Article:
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This is an interesting question, in that it assumes the Homer was in control of his story, and had intentions about what he was imparting to his audience -- which may or may not be the case. Homer, about which we know almost nothing, may or may not have composed the Odyssey. It may have been the work of many bards over the centuries, and Homer, possibly, was the one whose version of a well-known tale came down to us. So any assumptions about intention of the author (which are dangerous even when we are talking about well-known authors or authors that are alive today) is fraught with peril. So bringing up "why" opens a can of worms.
This aside, we can look at it purely from a storytelling point of view. If the Odyssey is the "sequel" to the Iliad, then there is a gap in the storytelling between the end of the Iliad and the beginning of Odyssey. The Iliad covers only about a 50-day span in the tenth year of the Trojan War. It does not address two major things that happened before the beginning of the Odyssey: the fall of Troy, and the departure for home of the Greek army (including Odysseus). Since Agamemnon was the supreme leader of the Greeks, his return home, and what happened after that, was an important part of the story of the Trojan War. If we are going to ascribe motives to Homer, it might be that his audience demanded to know what happened to the character of Agamemnon, since he was such a large actor in the story up to this point. Also, the story of Agamemnon's demise is the subject of a very famous trilogy of plays by Aeschylus, the Oresteia. While this work was from the fifth century BC, at least 200 years after the Odyssey was first written down, the story of the Oresteia is very old; perhaps as old as the Iliad and Odyssey themselves. In fact, the plot of the play Agamemnon is largely contained in the Odyssey, although there are other versions and the play itself contains details not told in the Odyssey. Greek poetry and drama, as English drama, poetry, and literature today, often refer to other stories outside of the main one that people of that culture are familiar with.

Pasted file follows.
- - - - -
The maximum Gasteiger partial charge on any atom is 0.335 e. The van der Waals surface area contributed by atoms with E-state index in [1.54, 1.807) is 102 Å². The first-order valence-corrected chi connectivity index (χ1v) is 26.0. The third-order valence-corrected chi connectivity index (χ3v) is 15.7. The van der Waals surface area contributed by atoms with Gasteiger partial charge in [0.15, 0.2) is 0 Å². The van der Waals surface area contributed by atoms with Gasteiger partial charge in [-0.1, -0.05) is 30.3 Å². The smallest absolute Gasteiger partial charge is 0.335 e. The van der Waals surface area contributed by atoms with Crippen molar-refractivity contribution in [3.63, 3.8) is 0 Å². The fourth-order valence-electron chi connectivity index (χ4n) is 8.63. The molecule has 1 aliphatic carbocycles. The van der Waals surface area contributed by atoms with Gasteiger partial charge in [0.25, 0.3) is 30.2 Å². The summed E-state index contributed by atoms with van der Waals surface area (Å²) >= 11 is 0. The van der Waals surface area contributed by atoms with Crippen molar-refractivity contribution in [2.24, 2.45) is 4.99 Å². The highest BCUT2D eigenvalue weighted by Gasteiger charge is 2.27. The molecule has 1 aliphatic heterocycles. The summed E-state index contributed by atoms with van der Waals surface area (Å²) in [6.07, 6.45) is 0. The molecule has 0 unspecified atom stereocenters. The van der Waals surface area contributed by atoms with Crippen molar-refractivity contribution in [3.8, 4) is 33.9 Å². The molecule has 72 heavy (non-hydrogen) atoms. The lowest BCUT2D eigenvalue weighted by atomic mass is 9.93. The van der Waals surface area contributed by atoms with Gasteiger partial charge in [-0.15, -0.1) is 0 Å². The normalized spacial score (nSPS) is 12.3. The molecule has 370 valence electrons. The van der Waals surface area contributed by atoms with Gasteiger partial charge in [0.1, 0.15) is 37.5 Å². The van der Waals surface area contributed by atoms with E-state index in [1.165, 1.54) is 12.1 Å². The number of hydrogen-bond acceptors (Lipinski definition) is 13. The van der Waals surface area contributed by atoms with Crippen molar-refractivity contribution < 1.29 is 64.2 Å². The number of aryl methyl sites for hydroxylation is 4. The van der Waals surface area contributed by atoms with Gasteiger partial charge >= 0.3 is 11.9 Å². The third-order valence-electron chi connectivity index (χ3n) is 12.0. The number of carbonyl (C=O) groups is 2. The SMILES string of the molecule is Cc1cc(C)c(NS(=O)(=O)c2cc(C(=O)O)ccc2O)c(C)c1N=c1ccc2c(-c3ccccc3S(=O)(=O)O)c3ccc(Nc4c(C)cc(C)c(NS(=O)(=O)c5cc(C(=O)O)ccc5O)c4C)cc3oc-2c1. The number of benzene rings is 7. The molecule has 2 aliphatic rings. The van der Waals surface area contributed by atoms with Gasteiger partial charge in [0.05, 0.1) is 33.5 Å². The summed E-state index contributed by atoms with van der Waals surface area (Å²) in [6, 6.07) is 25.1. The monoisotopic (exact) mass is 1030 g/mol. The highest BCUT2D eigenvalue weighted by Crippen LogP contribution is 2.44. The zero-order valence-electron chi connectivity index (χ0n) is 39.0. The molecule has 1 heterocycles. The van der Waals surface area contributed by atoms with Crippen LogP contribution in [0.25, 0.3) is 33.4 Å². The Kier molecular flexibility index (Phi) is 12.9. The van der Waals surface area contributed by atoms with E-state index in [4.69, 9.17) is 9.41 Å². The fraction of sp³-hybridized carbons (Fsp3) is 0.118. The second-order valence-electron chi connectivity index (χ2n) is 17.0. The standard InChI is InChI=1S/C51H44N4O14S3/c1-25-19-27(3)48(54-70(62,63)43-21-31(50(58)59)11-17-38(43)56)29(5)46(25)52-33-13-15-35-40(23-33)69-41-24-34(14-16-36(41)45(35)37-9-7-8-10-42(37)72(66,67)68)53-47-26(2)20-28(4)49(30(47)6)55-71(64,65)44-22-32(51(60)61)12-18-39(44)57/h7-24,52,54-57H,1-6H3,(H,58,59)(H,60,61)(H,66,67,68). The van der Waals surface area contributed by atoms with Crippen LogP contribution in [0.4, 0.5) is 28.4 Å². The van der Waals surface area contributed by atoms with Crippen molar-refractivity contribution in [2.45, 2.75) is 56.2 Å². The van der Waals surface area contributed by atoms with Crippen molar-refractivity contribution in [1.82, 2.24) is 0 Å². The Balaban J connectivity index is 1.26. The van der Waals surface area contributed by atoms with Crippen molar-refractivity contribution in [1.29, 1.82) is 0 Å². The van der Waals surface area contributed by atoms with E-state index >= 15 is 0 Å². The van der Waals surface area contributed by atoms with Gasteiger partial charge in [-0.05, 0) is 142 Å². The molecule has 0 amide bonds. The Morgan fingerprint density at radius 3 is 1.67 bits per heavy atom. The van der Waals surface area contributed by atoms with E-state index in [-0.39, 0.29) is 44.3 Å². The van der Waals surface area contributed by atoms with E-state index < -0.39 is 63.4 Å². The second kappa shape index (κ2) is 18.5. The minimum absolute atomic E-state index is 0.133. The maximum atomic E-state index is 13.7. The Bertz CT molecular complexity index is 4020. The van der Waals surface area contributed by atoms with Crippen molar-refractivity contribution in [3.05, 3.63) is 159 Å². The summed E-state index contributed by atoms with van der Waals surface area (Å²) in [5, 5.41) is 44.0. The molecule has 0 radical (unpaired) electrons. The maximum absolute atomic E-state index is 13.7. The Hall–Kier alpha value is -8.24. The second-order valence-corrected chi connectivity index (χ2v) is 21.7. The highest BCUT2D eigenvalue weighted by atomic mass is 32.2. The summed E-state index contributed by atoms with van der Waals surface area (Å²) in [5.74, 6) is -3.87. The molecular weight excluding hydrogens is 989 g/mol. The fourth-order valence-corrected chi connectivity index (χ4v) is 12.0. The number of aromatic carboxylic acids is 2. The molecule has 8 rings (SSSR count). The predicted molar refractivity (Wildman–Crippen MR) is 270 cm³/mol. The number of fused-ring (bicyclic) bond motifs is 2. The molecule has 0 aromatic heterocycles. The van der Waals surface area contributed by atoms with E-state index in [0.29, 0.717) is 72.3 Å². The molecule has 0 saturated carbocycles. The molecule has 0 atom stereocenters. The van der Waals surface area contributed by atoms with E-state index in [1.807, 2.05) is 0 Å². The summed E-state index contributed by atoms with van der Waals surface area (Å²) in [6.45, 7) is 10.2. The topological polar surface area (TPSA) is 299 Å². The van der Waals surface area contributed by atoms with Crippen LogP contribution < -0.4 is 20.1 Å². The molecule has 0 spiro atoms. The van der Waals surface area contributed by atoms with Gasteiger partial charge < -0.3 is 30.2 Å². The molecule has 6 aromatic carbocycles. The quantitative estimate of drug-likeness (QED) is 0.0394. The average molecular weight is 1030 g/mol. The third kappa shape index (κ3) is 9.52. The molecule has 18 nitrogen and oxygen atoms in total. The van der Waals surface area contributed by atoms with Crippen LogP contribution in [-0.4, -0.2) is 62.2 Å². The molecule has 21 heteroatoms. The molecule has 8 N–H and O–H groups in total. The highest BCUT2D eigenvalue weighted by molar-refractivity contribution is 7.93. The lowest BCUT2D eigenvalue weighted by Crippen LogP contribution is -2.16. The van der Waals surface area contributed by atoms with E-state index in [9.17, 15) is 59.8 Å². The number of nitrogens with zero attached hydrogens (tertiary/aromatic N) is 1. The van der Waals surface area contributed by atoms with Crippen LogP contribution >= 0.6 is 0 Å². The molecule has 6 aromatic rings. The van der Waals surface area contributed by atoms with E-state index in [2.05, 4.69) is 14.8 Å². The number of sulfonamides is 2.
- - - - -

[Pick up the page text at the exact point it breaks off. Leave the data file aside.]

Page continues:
In Books III and IV of the Odyssey, Homer has at least two fairly clear reasons for bringing up Agamemnon's sticky end. In Book IV, Telemachus is talking to Menelaus, Agamemnon's brother; it seems obvious, when Telemachus is asking Menelaus what happened when the Greeks, including Odysseus, returned from Troy why Menelaus would tell the extraordinary tale of so close a relative of his. But in Book III, when Nestor brings up Agamemnon's end, there is another reason. It's a neat bit of literary irony, and a sort of sop to Telemachus' ego at being fatherless:
No matter how far out of the world you live, you will have heard of Agamemnon and the bad end he came to at the hands of Aegisthus—and a fearful reckoning did Aegisthus presently pay. See what a good thing it is for a man to leave a son behind him to do as Orestes did, who killed false Aegisthus the murderer of his noble father. You too, then—for you are a tall smart-looking fellow—show your mettle and make yourself a name in story.
Nestor is telling Telemachus that it is good he was at home to guard Odysseus' house and wife until he could return from the wars. This soothes Telemachus somewhat, and makes it easier for him to continue on his quest to find out what happened to Odysseus.
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